We swung by the Closed Circuit Research booth, manufacturers of the well regarded Boris and Sentinel CCR's and checked out their new Sentinel Expedition model, and get this, it has a patented C02 sensing and operator display function that uses a low power consuming LED that is so sensitive, it can sense C02 through the hydrophobic membrane without having to dry the sampled gas or dynamically drive it through the membrane. Drying the gas without causing battery issues or loop drying issues has always been some of the C02 sensing hurdles, so the Closed Circuit Research people may have solved it.

There were tons of seminars on every topic. I has a chance to attend 3 on Philippines dive travel, our favorite all around exotic dive destination. The Philippines Department of Tourism sure has stepped up their presence that last few years. Of course once you have traveled there to dive and experience their warmth, hospitality, culture and amazing natural sites, you will be hooked for life.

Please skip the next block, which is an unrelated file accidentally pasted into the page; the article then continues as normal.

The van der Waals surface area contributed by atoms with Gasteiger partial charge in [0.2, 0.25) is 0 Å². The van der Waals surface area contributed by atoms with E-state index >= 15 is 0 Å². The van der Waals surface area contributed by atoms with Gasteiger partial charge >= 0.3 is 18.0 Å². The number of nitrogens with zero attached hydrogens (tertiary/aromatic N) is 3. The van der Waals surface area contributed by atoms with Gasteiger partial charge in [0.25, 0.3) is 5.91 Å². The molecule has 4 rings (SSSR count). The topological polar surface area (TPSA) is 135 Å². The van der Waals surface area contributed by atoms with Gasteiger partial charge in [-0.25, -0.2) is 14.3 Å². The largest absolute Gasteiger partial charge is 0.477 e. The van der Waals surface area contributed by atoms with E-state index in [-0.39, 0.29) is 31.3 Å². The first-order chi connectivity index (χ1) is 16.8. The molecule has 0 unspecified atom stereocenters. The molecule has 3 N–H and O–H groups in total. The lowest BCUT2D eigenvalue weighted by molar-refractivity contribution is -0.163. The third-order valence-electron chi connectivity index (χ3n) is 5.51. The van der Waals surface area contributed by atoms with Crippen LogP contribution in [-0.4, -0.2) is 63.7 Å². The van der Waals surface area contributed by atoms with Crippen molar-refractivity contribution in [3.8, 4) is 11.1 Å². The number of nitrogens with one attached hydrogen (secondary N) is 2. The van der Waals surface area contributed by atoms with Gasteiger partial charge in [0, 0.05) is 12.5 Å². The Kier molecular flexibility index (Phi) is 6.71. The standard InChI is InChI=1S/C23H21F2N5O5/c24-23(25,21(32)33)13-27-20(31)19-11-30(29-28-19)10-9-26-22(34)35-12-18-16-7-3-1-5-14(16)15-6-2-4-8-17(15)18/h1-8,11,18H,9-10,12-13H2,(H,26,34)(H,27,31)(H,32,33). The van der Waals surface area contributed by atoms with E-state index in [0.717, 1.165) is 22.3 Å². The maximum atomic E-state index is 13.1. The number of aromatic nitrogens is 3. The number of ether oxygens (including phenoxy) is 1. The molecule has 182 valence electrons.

We'll be doing a spectacular Philippines dive presentation in HiDef for future scuba shows that is going to really going to wow audiences.

The Indonesia Government Tourism staff REALLY rolled out the red carpet for us and thanked us repeatedly for what we have done for Indonesia dive tourism promotion. That was a welcome, gracious thing to do! It was refreshing being immediately introduced to the 2 right people, them eagerly giving us their undivided attention, and being told whatever we needed, they will take care of.

THAT is why DEMA attendance is so valuable, it is not just the scuba eye-candy, it is the information you give and receive with manufacturers, it is the people you meet and the relationships you form that makes the DEMA show so costly to NOT attend.

Next year DEMA will be back in Las Vegas and we'll be looking forward to being there.

11-17-2009, 04:39 AM

The Publisher
11-29-2009, 08:17 PM
Thanks Laura!